Food of the Week : Lentils
This week we’re on the pulse, well the lentil. There is nothing new about these fellas, in fact, they are one of the oldest known foods in the world.
Low in calories relative to its nutrient profile, these pulses are low in fat and rich in an abundance of nutrients including vitamin B1, vitamin K, calcium, zinc, potassium, phosphorus, tryptophan, manganese and copper.
Whether we’re talking about red, brown, yellow, green, black or macachiados lentils, yellow split peas, soya beans, black-eyed pea, or kidney beans… we’re still talking about lentils.
High in soluble fibre, lentils are great for heart health thanks to their ability to reduce bad cholesterol levels in the blood. Not only is fibre great for the heart, but due to its ability to slow the digestion of carbohydrates it stabilises blood sugar levels. Good news for those with diabetes, great news for weight management. Soluble fibre forms a gel in our gut, great for digestive health, keeping our colons clean and reducing the risk of colon, throat, esophageal and breast cancer.
Lentils are also rich in folate which reduces levels of homocysteine. This amino acid is synthesised in the body, and high levels of it are associated with strokes and heart disease. Not cool. Folate is needed for energy metabolism and nervous system maintenance. It is also vital for DNA synthesis, which is why it is a key nutrient for pregnant women.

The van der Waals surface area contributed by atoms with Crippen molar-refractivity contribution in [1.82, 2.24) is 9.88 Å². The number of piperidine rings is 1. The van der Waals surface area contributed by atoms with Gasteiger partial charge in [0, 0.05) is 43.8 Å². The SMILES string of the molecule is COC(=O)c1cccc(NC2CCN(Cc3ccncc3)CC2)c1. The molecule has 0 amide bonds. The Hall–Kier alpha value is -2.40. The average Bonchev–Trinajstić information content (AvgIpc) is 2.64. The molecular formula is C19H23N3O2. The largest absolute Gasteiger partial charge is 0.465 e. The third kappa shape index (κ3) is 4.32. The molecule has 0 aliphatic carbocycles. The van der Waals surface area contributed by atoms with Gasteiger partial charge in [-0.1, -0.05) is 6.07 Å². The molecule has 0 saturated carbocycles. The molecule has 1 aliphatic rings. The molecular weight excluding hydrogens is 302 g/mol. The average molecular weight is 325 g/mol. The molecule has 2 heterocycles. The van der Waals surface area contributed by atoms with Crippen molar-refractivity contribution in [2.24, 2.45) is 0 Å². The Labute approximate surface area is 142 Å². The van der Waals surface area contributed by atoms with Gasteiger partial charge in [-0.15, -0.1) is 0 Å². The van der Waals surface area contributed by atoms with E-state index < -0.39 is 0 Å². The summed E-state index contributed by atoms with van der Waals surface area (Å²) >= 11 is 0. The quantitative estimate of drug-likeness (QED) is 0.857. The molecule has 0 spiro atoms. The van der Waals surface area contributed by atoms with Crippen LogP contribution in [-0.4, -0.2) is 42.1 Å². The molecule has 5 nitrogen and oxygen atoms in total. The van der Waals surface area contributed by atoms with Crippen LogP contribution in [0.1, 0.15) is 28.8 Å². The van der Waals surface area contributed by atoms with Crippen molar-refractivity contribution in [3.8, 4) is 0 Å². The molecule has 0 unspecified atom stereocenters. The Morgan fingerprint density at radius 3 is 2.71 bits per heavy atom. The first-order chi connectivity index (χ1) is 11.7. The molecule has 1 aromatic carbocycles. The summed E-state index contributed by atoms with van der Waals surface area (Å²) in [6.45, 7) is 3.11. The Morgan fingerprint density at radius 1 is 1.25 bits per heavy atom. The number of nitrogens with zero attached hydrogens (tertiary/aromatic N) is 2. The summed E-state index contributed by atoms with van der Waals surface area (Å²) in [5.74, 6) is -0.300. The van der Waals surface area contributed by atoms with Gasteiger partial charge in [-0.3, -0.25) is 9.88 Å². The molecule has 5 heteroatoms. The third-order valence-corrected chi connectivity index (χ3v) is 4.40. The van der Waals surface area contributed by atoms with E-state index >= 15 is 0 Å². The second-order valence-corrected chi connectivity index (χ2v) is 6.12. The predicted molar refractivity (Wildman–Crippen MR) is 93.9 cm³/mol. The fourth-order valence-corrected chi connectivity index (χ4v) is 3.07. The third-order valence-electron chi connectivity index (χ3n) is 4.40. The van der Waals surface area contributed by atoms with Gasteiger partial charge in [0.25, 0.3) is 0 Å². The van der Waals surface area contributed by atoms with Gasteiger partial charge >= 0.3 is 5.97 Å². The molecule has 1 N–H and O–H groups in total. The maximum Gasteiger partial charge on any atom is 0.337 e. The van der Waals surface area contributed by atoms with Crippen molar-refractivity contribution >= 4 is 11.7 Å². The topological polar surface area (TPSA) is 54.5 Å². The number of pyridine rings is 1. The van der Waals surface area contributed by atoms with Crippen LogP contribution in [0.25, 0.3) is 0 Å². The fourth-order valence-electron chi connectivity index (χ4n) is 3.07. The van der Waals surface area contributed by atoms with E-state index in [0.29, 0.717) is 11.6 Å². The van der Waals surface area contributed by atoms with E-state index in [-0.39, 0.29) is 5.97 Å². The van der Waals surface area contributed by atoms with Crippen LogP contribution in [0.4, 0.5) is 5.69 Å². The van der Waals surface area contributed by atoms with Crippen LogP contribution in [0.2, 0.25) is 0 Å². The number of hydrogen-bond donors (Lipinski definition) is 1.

Lentils are also loaded in magnesium which is super important for blood flow and transporting nutrients and oxygen around the body and to the heart.
Lentils are often high on the ingredients list for vegetarians and vegans because of their high protein content. Loaded in essential amino acids including isoleucine and lysine, the sprouted variety are also rich in methionine and cysteine (non essential)… the kings of muscle building and growth 🙂
Due to the fact that lentils contain plant proteins called lectins which cause cytotoxicity and apoptosis inhibiting the growth of cancer cells.
One cup of lentils offers almost half of a women’s daily recommended intake of iron (almost 90% of a mans). As a non-heme (vegtie) source we don’t absorb it as well as through meat or fish, but add vitamin C (think citrus fruit or dark leafy salads including spinach) and we are able to absorb much more.
Cook with wholegrain rice as a great snack option and a complete mix of essential amino acids
Add into stews, curries and chilli’s.
Stir into soups during cooking.
Cool after cooking and use in salads.